As for viruses, some references suggested that they were capable of sexual reproduction as there had been evidence of genetic recombination between different individual viruses. This interchange of genes was likened to the crossing over between homologous chromosomes during meiosis in higher life forms.(2) Nonetheless, the idea that viruses reproduce sexually is still contested to this day as some would not even consider viruses as a life form.

Syngamy in multicellular organisms

In multicellular organisms, the type of sexual reproduction is syngamy. It is generally a two-step process. The first step is plasmogamy. It pertains to the union of the cytoplasms of the two gametes. The second step, karyogamy, pertains to the union of nuclei of the two gametes. This union results in a single cell with two sets of chromosomes. At this point, the resulting diploid cell is called a zygote. The zygote then divides mitotically to form an embryo. This means that every parent cell component of the embryo gives rise to two daughter cells, each possessing two sets of chromosomes. There are many ways to classify syngamy.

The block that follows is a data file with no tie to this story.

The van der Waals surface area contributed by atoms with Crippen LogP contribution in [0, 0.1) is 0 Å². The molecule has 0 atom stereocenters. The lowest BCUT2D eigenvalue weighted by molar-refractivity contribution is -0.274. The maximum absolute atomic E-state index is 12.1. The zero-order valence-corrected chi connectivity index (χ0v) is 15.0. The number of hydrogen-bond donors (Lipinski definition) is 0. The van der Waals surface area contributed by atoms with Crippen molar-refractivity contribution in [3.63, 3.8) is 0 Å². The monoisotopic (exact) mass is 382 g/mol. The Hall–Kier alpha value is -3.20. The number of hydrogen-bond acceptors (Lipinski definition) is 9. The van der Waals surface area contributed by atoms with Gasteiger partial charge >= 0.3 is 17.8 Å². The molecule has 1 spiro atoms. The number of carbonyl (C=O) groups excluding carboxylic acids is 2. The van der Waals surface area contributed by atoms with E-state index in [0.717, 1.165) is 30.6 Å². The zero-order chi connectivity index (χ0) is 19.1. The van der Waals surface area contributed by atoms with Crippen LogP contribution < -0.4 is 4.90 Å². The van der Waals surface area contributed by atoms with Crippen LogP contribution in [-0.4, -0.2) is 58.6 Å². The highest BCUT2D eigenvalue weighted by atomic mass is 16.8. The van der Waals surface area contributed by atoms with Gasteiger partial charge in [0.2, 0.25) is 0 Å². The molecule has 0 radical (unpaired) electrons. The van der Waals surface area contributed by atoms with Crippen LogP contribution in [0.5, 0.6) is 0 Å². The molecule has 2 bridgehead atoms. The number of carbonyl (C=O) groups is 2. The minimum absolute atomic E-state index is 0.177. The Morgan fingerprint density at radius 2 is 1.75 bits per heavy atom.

Types of syngamy based on the site of fertilization:
Internal fertilization
A type of syngamy wherein the egg cell is fertilized by a sperm cell inside the body of one of the parents (usually female)
External fertilization
A type of syngamy that occurs outside the parent bodies.
Types of syngamy based on the source of gametes:
Also called self-fertilization, i.e. the two gametes came from one parent. This form of syngamy is uniparental and the parent is described as hermaphrodite for possessing two functional sex organs. Taenia is an example of a hermaphrodite organism.
Also called cross-fertilization, i.e. the two gametes came from two parents. This form of syngamy is biparental. This is the more common form of syngamy than endogamy.
Types of syngamy based on the structure of the gametes:
Gametes of males and females are morphologically and physiologically alike (e.g. in Monocystis).
Gametes of males and females are morphologically and physiologically different. It is more common than isogamy. The male gamete is relatively smaller than the female gamete. Thus, they are referred to as microgamete and macrogamete, respectively.
Hologamy – when gametes are similar to the somatic cells in terms of size and shape, e.g. in yeasts.

Plant syngamy